Archive article from The Socialist Issue 392
Discontent with the 'Blair project'
THE POLITICAL map of Wales remains overwhelmingly Labour, despite the fact that it lost five seats and saw its share of the vote drop by almost 6%.
Perhaps the most astonishing result of the election was rebel Labour Assembly Member, Peter Law, overturning a 19,313 Labour majority in Blaenau Gwent and winning with a 9,121 majority! Law stood as an independent, having being barred from standing as the Labour candidate by New Labour's use of an all-women short list to impose a Blairite from outside in the safest Labour seat in Britain.
Law rallied support by appealing to the socialist traditions of Aneurin Bevan in Blaenau Gwent, Bevan's old area. This remarkable victory highlights the discontent over the Blair project amongst some of the previously most loyal and traditional Labour supporters in the country.
Plaid Cymru also saw its vote drop again for the third time in as many years. Plaid lost its prized seats of Conwy and Llanelli in the 2003 Assembly elections and saw Labour re-capture councils like the Rhondda in 2004. Plaid had hoped to reach a record-breaking five MPs in 2005 at Westminster but instead saw its vote fall by 1.7% to 12.6% and lost its seat in Ceredigion to the Liberals.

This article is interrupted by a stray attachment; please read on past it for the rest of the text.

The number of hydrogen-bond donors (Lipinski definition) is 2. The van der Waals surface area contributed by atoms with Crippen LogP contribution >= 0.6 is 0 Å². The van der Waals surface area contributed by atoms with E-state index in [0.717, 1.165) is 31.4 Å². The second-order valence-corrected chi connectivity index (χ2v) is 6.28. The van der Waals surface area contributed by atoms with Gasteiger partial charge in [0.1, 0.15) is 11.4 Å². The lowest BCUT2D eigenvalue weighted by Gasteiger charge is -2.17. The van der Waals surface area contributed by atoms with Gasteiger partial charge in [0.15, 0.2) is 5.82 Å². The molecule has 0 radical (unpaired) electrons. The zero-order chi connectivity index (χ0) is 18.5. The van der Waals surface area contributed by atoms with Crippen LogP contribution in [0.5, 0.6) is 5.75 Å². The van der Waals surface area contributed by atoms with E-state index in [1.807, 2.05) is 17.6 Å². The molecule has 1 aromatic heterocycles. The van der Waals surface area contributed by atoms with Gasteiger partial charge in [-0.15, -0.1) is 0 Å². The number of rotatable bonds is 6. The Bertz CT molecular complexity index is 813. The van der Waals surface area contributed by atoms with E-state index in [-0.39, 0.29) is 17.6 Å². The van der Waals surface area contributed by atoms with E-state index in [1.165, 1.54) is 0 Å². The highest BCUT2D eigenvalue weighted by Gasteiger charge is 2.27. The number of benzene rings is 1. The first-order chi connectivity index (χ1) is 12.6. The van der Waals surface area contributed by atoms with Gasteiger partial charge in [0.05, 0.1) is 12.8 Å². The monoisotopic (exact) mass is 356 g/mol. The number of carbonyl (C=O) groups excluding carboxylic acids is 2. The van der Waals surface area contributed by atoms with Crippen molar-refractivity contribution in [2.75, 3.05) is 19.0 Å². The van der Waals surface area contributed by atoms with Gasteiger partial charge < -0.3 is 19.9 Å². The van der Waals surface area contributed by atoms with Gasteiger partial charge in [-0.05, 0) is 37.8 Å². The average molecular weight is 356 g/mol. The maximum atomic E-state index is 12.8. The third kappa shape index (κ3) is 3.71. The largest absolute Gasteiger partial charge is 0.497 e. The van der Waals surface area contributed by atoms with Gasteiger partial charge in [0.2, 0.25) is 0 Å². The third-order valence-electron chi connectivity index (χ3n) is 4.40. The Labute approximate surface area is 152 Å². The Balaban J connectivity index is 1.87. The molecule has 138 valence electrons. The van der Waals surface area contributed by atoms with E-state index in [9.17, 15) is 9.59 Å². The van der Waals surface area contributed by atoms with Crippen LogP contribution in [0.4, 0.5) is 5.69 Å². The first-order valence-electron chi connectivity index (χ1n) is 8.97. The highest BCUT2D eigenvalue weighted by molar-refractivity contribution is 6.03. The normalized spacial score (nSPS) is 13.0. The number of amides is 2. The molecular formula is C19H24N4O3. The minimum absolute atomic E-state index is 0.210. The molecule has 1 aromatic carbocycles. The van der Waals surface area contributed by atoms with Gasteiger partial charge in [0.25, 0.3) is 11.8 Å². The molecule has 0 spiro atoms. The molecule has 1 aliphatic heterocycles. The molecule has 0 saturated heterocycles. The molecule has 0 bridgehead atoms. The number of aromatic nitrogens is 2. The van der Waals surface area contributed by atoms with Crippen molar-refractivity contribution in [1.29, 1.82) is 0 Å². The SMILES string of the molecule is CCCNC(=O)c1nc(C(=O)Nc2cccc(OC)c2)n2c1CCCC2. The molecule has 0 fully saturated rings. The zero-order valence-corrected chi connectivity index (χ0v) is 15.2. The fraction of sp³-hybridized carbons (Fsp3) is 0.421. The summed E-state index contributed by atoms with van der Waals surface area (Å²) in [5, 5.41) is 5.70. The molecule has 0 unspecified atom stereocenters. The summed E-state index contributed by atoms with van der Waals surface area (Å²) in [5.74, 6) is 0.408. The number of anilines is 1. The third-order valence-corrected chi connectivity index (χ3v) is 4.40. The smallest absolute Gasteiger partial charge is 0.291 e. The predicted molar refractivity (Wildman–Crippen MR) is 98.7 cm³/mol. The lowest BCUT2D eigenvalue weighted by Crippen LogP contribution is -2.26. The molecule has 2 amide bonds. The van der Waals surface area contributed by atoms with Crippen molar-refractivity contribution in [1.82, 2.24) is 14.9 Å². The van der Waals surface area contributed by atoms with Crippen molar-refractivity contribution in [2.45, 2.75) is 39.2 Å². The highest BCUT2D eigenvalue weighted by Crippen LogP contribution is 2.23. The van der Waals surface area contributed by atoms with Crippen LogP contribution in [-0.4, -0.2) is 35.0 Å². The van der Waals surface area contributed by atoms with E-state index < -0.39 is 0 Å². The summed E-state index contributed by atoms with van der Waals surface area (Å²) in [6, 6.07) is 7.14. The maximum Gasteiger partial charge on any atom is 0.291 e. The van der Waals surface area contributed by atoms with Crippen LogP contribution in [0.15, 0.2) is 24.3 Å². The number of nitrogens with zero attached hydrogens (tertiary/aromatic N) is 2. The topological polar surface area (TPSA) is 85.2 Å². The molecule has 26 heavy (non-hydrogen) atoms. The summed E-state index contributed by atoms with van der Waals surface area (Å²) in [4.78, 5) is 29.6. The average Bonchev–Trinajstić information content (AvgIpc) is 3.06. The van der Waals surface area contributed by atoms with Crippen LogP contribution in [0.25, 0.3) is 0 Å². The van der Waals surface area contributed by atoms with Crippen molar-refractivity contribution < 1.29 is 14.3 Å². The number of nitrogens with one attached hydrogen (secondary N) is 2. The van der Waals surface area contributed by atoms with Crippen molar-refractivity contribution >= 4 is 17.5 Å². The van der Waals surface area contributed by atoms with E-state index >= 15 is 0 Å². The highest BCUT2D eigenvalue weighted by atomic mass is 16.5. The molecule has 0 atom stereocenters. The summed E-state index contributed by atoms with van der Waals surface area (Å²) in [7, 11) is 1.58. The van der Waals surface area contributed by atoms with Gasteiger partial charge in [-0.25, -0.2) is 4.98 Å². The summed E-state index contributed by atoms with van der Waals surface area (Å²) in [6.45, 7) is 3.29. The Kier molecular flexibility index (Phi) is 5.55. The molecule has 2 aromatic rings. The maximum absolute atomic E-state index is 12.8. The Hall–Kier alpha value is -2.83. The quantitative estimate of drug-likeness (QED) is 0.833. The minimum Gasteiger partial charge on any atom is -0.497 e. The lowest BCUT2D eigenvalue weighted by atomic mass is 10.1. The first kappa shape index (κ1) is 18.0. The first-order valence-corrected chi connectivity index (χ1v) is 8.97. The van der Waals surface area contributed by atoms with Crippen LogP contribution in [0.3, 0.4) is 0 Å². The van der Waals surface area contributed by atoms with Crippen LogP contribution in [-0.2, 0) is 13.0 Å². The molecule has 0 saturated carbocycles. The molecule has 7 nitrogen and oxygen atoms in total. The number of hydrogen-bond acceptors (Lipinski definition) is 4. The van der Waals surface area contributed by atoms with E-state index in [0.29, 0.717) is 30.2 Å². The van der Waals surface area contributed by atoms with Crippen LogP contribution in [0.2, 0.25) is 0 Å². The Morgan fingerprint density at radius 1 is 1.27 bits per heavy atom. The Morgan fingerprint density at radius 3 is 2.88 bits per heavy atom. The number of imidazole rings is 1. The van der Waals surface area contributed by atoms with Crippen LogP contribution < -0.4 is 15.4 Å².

Plaid, like the Lib Dems, has the problem of trying to face in two directions at the same time. It consciously tried to brand itself for this election as Plaid Cymru - the Socialist Party of Wales, in order to win the votes to the left of Labour, along with the Lib Dems. But that approach has not won favour in their more traditional territories.
This dilemma has also been complicated by their divisions over independence, which was highlighted by Simon Thomas, the defeated Ceredigion MP. He revealed that he had told colleagues he thought this objective was not achievable before 2050!
The Lib Dems replicated their national results in Wales, scoring strongly in the university seats of Swansea West and Cardiff Central.
Both Socialist Party candidates in Wales retained a solid core of support in Swansea West and Cardiff South and Penarth. This was despite the opposition in these seats from eight other parties including the Lib Dems, Plaid Cymru and the Greens, all perceived to be to the left of New Labour.
The Welsh Assembly elections in 2007 will be another 'more of the same' contest between the main parties trying to make capitalism work in Wales.
Socialist Party Wales members will continue week in, week out to put forward a genuine socialist alternative and strive towards the creation of a new mass workers' party that can challenge the dominance of the capitalist parties and the system they represent.